A recent independent study leaves no room for doubt: Aperam’s DX2202 (1.4062) grade of lean duplex stainless steel offers similar localised corrosion resistance as the 316L austenitic grade (in the environment used for this study). As a result, and in addition to its price competitiveness, lean duplex DX2202 is a good candidate to replace 316L in water treatment applications.
Text & images by Aperam
The independent study was led by the French Corrosion Institute and done in collaboration with Veolia, a leading environmental engineering company with a deep expertise in water and wastewater treatment applications. To learn more about what this study means for stainless steel, Aperam, and end users, Stainless Steel World sat down with Dr. Audrey Allion, who co-authored the report, and Dr. Charles David, who heads Aperam’s lean duplex customer technical support team.
Why was this independent study carried out and how was it organised?
Dr. Allion: When it comes to wastewater treatment applications, Lean Duplex stainless steels are well-positioned to serve as a good alternative to the more commonly used austenitic grades. However, despite the advantages they offer, uptake remains low – probably due to the fact that there are very few – if any – case studies on using duplex grades in wastewater applications.
This study aimed to change that by clearly defining the limits of using lean duplexes for urban wastewater treatment units. The study is an initiative of seven partners, including two of Europe’s leading stainless steel manufacturers, Aperam and Outokumpu, and end-user Veolia. It was led by the French Corrosion Institute.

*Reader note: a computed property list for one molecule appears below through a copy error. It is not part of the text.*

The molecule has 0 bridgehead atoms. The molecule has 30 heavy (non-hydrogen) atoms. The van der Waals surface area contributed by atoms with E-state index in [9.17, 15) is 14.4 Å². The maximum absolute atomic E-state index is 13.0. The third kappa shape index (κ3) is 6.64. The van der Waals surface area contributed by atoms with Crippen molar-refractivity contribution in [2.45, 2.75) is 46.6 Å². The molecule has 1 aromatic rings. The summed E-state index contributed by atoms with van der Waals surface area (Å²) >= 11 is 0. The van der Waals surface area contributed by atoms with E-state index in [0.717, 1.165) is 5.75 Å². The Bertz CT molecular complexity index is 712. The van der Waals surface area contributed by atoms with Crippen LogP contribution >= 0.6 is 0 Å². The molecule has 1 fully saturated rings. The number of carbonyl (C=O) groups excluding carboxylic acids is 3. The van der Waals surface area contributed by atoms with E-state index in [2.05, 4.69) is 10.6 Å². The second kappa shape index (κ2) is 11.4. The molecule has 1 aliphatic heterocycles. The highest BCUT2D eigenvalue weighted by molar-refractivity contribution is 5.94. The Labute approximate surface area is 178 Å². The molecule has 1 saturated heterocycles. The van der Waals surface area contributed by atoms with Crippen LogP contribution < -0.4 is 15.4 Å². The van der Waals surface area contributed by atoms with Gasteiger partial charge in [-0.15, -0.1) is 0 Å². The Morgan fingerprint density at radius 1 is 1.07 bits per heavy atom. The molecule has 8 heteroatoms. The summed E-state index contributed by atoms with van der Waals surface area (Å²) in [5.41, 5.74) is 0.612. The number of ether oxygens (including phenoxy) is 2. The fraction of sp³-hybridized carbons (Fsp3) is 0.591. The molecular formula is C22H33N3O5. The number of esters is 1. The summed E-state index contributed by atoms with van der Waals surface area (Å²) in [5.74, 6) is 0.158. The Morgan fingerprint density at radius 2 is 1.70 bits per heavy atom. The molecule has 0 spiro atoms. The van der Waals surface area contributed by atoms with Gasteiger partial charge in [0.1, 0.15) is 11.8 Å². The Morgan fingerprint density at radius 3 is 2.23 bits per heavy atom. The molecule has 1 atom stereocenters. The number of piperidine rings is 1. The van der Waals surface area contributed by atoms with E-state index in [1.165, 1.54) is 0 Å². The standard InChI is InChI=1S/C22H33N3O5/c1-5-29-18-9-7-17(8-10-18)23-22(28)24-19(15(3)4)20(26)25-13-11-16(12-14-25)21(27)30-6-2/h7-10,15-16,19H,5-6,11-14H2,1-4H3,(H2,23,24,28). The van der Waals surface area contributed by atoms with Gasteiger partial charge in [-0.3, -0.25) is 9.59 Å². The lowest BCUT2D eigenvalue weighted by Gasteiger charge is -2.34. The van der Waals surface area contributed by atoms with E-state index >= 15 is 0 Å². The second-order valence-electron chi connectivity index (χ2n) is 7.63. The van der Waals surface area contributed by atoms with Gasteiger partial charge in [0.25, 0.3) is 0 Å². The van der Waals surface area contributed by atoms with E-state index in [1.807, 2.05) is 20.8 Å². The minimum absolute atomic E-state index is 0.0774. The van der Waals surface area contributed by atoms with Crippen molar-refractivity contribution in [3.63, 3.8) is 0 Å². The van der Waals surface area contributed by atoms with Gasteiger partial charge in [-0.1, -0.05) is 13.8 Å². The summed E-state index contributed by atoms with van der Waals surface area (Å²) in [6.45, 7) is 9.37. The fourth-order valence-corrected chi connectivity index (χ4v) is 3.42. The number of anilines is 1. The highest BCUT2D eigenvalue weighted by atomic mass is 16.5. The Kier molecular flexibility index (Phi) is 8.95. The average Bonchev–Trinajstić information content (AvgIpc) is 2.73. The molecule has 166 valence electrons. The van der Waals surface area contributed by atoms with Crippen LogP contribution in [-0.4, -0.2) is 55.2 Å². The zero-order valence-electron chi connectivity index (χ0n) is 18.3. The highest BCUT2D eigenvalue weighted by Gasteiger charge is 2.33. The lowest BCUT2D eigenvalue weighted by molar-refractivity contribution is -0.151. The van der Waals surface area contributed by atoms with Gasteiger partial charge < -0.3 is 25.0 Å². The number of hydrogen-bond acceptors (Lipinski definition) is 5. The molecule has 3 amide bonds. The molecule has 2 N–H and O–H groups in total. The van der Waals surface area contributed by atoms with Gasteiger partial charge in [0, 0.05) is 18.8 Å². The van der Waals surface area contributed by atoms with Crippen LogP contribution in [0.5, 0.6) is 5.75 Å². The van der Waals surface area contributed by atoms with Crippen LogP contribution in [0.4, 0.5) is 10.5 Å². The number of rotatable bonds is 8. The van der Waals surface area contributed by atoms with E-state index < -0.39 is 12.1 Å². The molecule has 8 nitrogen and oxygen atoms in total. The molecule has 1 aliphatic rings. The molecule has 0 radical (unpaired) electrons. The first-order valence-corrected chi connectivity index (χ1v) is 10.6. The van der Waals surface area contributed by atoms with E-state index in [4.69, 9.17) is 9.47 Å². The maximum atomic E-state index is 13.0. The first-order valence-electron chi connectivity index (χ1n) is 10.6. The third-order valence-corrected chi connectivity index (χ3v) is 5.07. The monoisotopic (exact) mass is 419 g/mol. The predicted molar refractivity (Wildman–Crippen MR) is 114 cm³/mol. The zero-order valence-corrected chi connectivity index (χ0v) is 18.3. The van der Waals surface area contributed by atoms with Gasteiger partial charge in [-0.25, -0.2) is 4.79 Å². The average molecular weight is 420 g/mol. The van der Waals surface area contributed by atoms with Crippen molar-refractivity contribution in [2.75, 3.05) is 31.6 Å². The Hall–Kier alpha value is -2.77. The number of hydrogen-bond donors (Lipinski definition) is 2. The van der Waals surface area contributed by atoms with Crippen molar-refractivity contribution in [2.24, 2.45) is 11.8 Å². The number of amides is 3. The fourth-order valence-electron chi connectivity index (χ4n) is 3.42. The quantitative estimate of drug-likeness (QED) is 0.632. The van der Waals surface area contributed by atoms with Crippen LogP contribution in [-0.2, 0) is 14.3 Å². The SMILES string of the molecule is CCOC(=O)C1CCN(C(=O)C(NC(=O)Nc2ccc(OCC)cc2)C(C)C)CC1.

What is localised corrosion, and why is it important for such applications?
Dr. Allion: Uniform corrosion in stainless steel is usually negligible, down to a pH of about 4, meaning it is not an issue for most types of environments. However, localised corrosion can occur depending on factors such as temperature, pH, aggressive ion concentration (mainly chloride) and the composition of the stainless steel.
For instance, crevice corrosion is a type of localised corrosion that often occurs in an application’s confined spaces (i.e. crevices). Because these spaces have limited access to the oxygen needed for repassivation, the phenomenon that forms the protective layer that allows the material to resist corrosion, crevice corrosion occurs. This also increases the aggressive anion content, which creates a harsher environment. As a result, localised corrosion has traditionally been a key factor in stainless steels’ wide-spread use with wastewater treatment applications.
What are the main outcomes of the study?
Dr. Allion: This study compared the localised corrosion performance of the selected lean duplexes to that of austenitic grades 304L and 316L (and with DX2304 and DX2205). The materials underwent field testing in municipal wastewater plants (WWTP) for a period of one year, during which they were subjected to both low and high chloride content units, representative of standard and harsh conditions. Samples of each grade were also fully immersed in the pre-treatment buildings located at the inlet works (the screen step used to remove large particles). Concentrations of chloride and H2S were about ten times higher in the harsh WWTP than in the standard one. We found that similar localised corrosion resistance was observed between the 316L and DX2202 grade samples featuring crevice configuration or welded coupons. The study also included substantial lab tests that used simulated water systems based on Veolia’s recommendations. These simulated lab tests provided similar results to what we gained from our field tests, further verifying our testing methods – and results.